- About Us
Camp provides old west feeling
Go past the entrance for Horseshoe Lake County Park down a private unpaved road with a variety of live animals fenced in on the right-hand side of the 80-acre plot.
After passing the horses grazing in the meadow, several old Western buildings are featured at the Miracle Ranch on Sidney Road on the outskirts of South Kitsap.Signage for the “Dixon County Bank,” “Shoo-Fly Hotel” and “Miracle Ranch Chamber of Commerce” is clustered together in a setting that gives the feel of a small town from the 1800s.
Doug Chase said Jack Geer, who founded the camp in 1960, had a specific image in mind when he created it.
"Our founder was looking at how to work with youths in the Seattle area," he said. "He settled on a Western-town look. We like the feeling of taking urban kids out of their environment and providing a rural feel."
Shannon Olsen, communications coordinator with Crista Ministries Family, which oversees camps at Miracle Ranch and Island Lake near Silverdale, said it simply is an opportunity to get youths outdoors with childhood obesity rates on the rise.Miracle Ranch features a variety of day and weeklong overnight camps that feature many outside activities. Those include canoeing on Horseshoe Lake, paintball, high ropes, archery, trail rides and a petting zoo that features goats, sheep and donkeys.
"We get them on horses and everything they're not used to doing," Chase said.Because of its connection with Crista Ministries Family, Chase said Christianity is a camp tenant."We definitely are presenting the message," Chase said. "We work a lot on the moral compass and relationships."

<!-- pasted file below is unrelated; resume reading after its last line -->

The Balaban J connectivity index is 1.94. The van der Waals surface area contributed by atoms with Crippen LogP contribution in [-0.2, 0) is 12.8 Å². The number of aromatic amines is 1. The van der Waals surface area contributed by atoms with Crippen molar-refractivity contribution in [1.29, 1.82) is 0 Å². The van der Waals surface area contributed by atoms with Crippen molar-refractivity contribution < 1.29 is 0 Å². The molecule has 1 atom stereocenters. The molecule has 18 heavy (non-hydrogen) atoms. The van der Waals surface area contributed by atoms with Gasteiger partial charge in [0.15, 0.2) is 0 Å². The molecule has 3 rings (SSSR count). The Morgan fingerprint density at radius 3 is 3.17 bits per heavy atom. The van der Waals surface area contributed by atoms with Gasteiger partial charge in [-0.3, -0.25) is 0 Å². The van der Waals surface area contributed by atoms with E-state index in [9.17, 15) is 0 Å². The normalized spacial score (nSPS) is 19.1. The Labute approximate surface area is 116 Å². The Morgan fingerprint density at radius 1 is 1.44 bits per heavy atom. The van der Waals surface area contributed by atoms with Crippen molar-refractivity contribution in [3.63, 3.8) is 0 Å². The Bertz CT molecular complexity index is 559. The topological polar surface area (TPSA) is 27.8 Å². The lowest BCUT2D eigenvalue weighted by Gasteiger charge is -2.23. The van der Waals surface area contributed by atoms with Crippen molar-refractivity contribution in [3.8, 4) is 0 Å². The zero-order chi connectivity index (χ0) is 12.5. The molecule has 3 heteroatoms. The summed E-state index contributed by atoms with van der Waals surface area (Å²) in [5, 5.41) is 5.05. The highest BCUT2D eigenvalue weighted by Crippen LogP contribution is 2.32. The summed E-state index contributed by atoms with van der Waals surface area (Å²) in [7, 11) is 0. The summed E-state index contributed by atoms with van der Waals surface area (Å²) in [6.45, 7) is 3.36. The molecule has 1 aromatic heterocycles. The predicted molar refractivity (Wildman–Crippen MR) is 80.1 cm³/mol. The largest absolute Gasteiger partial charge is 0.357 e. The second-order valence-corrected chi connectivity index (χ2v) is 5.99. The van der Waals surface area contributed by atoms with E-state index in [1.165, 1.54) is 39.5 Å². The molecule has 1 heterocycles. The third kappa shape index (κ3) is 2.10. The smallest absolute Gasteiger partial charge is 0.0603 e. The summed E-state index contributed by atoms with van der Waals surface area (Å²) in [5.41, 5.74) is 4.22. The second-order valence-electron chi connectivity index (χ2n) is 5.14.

The summer camps and ones during the school year feature different rates. But "Operation Xtreme," which Chase said is open to 220 campers of active-duty military in fourth through sixth grades, is offered for free. That program runs from June 19-22.
"Nestled right here in a military community, we felt like we had to work with these kids," Chase said.
He said that military families often face challenges that others do not experience. One of those was highlighted on Miracle Ranch’s promotional pamphlet.
"My daughter sometimes feels bad that she gets upset at her dad for leaving,” a military mother was quoted in Miracle Ranch’s newsletter. “The chaplain and Operation Xtreme staff work together to help kids process these emotions. She told me recently about her feelings since her dad deployed, 'There is a little tear in my heart, mom.' As a mother, this breaks my heart and I am so thankful that she and other kids can go to summer camp and learn from one another and the staff on how to deal with these hard things in their lives."
Through May 24, Chase said 150 children were registered for the camp, which left 70 spots open. He said he hopes to grow that number in the future.
“It will be structured fairly similar to our other camps,” Chase said. “We may introduce some things that honor who they and their parents are.”
The other camps range in price from $349 for a fourth through sixth-grade camp to $649 for “Horse Xtravaganza.” There also are a variety of day camps that begin this month and run from 8 a.m. to 4 p.m. in five-day increments for $186.
Chase said each activity is overseen by staff, which includes full-time interns. He said the latter are mentored in areas ranging from leadership to spiritual growth.
“We exist to transform lives,” he said.
For more information on Miracle Ranch camps, visit www.Cristacamps.com or call (877) 723-4373.